At a recent routine doctor’s appointment, I sat across from a nurse with incredibly long eye lashes. Between her animatedly telling me her source for lash extensions and efficiently taking my blood pressure, she asked me a list of routine questions in a monotone voice.
Did I have any specific health concerns?
Did I drink or do drugs?
Was I being threatened or hurt at home?
That last question stopped me, because I’ve been thinking a lot about domestic violence aka intimate partner violence (IPV) and the devastation it leaves in its wake. Frankly, I was surprised that she was asking, and I wondered if anyone actually ever answered yes to her question – a question that would expose someone’s most vulnerable spot. I imagined she might have better luck if the patient were wrapped in a blanket, held close, and asked in a gentle voice, “Is anyone hurting you at home?” How many people might say yes?
Domestic violence is a hidden issue within the LGBTQ+ community. According to the CDC’s 2010 National Intimate Partner and Sexual Violence Survey released again with new analysis in 2013, 44 percent of lesbian women, 61 percent of bisexual women, 26 percent of gay men, and 37 percent of bisexual men experienced rape, physical violence, and/or stalking by an intimate partner in their lifetime. According to The Williams Institute, 31-50 percent of transgender people experience intimate partner violence. Abusive queer partners are driven by the same desire for control as heterosexual abusers and use the same weapons of physical, sexual, emotional, verbal, and financial abuse, but have the added arsenal of societal discrimination and often threaten to out partners to employers, family members, etc. Additionally, it’s a mistake to assume that only masculine presenting partners are the perpetrators in LGBTQ+ relationships; gender, size, and presentation have no bearing on who the aggressor might be.
When outside of a situation, it’s easy for a random person to shake their head and say, “Why do they stay?” Even people experiencing abuse sometimes have a hard time explaining why they stay. But there are a number of documented psychological processes at play that create an emotional trap that makes it hard to admit or accept what is happening, much less get the wherewithal to leave – and the emotional ties that bond are formidable.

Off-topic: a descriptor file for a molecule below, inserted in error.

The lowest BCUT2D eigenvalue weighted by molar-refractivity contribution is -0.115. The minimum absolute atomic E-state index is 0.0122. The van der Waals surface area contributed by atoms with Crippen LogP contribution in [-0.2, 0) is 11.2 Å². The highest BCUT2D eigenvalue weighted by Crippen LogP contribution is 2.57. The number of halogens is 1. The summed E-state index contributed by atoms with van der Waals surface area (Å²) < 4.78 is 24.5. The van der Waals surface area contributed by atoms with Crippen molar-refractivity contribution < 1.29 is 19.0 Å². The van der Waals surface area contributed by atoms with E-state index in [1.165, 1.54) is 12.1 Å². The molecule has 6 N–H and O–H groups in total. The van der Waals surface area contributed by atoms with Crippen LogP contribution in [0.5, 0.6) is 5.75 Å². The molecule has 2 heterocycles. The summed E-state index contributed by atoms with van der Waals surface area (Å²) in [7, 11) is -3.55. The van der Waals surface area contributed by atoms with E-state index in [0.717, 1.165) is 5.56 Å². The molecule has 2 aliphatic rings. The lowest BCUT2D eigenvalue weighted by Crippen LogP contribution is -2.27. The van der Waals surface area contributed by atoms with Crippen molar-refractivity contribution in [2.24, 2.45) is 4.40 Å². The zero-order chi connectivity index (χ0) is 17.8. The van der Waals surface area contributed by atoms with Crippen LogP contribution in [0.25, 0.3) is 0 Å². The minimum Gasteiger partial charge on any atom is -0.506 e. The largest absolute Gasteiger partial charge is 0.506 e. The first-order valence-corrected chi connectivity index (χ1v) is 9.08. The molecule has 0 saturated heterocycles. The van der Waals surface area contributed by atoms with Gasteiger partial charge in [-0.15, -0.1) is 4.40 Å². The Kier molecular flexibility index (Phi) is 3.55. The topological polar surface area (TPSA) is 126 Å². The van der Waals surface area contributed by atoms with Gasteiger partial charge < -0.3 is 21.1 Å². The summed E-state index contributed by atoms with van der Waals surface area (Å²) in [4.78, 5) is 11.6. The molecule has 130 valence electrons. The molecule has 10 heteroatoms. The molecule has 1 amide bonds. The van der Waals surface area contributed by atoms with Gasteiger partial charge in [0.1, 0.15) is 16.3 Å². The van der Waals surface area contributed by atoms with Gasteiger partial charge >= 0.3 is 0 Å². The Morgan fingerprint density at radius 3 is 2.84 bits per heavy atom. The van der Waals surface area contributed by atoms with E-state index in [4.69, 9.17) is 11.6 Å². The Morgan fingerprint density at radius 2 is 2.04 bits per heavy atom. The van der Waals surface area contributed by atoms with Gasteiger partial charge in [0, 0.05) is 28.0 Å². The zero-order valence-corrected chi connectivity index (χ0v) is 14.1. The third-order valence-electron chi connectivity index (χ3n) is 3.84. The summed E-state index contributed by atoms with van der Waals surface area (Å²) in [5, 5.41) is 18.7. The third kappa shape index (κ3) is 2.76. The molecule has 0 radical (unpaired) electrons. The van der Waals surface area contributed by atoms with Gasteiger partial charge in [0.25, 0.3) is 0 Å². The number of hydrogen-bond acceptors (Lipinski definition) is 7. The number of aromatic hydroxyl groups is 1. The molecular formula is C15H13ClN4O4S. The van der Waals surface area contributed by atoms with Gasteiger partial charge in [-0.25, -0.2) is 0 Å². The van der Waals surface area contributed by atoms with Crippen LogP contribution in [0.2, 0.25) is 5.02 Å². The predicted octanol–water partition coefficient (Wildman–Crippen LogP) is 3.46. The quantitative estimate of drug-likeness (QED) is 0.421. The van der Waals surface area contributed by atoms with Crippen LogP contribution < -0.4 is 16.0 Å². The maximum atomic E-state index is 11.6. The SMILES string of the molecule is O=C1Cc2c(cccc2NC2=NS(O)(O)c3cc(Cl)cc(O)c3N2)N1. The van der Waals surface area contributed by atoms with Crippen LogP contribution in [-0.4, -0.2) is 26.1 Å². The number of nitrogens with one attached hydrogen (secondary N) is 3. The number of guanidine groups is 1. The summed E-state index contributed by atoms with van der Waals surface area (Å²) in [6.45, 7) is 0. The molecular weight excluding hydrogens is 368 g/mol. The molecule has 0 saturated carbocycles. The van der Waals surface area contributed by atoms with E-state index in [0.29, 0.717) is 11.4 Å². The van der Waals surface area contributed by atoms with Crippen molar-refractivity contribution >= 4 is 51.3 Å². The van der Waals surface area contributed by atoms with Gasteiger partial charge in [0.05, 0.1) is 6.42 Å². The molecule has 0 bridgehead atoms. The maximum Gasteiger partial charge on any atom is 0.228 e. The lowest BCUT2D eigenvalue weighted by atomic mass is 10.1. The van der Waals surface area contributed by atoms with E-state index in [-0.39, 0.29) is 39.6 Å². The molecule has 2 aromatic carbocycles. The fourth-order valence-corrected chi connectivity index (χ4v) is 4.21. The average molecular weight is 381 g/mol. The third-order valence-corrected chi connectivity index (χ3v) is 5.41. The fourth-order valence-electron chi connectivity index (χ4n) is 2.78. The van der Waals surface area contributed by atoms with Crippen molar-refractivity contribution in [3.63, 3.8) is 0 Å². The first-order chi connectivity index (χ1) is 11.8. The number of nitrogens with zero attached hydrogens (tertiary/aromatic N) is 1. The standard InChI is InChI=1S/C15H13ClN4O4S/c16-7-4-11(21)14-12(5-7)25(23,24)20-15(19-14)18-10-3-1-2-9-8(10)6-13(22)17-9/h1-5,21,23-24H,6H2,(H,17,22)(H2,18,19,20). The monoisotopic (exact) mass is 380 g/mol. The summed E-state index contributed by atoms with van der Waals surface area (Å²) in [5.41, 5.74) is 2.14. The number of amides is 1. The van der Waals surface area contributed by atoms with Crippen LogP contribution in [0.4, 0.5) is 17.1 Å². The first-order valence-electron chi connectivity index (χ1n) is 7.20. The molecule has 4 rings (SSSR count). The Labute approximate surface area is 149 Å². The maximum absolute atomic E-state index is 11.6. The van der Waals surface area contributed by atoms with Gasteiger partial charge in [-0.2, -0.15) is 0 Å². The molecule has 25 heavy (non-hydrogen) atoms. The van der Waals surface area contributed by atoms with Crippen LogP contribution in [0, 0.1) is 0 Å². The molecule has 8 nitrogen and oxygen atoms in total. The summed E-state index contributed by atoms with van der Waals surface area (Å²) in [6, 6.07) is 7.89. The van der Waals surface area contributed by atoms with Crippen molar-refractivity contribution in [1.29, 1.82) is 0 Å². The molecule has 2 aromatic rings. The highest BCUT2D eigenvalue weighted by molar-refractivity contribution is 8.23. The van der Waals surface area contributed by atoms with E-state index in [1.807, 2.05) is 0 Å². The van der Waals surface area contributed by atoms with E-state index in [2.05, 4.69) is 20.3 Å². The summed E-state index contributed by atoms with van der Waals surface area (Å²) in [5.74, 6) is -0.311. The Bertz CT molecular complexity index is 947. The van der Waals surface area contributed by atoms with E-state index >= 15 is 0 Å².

Lance, a gender queer Asian butch in a lesbian relationship, didn’t realize that she was the victim of gaslighting, a systematic emotional deconstruction of the victim’s reality that tips the locus of control into the abuser’s hands, and causes a dangerous power imbalance. Many times, it’s hard for the victim to see what is happening, because it’s a progressive process that often starts with excessive praise and affection, aka “love bombing,” and eventually degenerates into a strategic campaign of undercutting another person’s grasp on reality, turning random occurrences into crises that can be blamed on the victim. The perpetrator often offers justifications for their abusive behavior that further destabilize the victim’s perceptions and reinforces the cycle of violence. Lance shared her light bulb moment when she was finally able to see that something was terribly wrong, and that it wasn’t her fault.
We were sitting in a restaurant and I saw someone I hadn’t seen in a decade. I was excited to reconnect. When I brought him over to the table to meet my new wife, she was mean. She told me I was wrong for talking to him, because he knew me when I was married to my ex-wife. She was outraged and made a scene in the restaurant. I think it was seeing myself and her through his eyes. He knew me to be a strong, confident, loving partner. Here I was being berated in public for something that could not possibly be in any way deserved.
The back and forth shift between love bombing and denigration is what causes a process called intermittent reinforcement. Initially the perpetrator may be charming and loving, and the victim innocently comes to expect that this behavior will continue. When the abuser withdraws the positive attention, the victim tries to behave in ways that will win back that love reward, and falls into a disempowered dynamic. It’s an emotional trap that is set incrementally so that the victim often doesn’t even see it developing, making it harder to extricate oneself.